For anyone interested in Hendrix and his early career, this book is really valuable. What sets it apart from the dozens of books about Hendrix is the insight of the photographer, who understood the difference between the private persona and the need for a public image which inevitably could be at odds with the person behind it, and the sense of being there when history was in the making.
The narrative, in which Mankowitz reveals how he gets the best out of his subjects, is nearer to the real character of Hendrix, Redding and Mitchell than you will get from any other book. As the photo shoot unfolds, the insights into Hendrix' natural personality is a historic document and something every fan should have.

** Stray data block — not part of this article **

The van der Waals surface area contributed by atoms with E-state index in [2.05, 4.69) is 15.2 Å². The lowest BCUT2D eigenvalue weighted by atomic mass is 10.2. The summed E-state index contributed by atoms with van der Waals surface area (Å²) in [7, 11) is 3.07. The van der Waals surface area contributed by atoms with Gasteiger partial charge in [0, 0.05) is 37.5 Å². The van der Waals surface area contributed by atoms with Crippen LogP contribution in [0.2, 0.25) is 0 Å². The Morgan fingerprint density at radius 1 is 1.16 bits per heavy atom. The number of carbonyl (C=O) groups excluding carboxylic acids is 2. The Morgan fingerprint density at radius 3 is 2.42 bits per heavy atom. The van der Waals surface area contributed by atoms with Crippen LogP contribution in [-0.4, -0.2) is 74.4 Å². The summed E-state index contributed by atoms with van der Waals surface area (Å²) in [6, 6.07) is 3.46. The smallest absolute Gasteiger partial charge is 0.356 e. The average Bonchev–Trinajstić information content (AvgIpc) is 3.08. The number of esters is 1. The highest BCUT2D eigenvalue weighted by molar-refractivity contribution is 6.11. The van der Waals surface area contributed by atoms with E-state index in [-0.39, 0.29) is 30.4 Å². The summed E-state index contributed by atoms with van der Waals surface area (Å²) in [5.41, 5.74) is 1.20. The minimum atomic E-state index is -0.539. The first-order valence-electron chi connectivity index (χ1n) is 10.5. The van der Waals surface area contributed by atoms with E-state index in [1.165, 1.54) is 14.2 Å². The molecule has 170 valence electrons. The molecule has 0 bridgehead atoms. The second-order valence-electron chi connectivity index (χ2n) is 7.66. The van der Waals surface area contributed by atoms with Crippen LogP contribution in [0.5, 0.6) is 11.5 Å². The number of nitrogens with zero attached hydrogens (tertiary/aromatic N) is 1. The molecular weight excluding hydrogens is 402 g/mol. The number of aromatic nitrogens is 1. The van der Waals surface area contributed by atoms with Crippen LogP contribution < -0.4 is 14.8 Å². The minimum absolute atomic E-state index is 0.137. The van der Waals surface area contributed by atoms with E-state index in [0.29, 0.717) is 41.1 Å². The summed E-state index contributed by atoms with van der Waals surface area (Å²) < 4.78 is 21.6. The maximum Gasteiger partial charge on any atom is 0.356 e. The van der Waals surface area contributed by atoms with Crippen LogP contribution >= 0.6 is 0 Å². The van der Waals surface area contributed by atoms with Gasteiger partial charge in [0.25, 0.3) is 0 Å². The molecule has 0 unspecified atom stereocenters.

The end result is of course some beautiful portraits of an up and coming performer, but its unembellished style strips it of pretension and the later effects of a successful career. It is virtually a window into reality, away from all the hype and imagery which has been laid on so thick over the last 30 years.
The book brings Hendrix so closely into focus that one feels the photo shoot could have happened just this morning.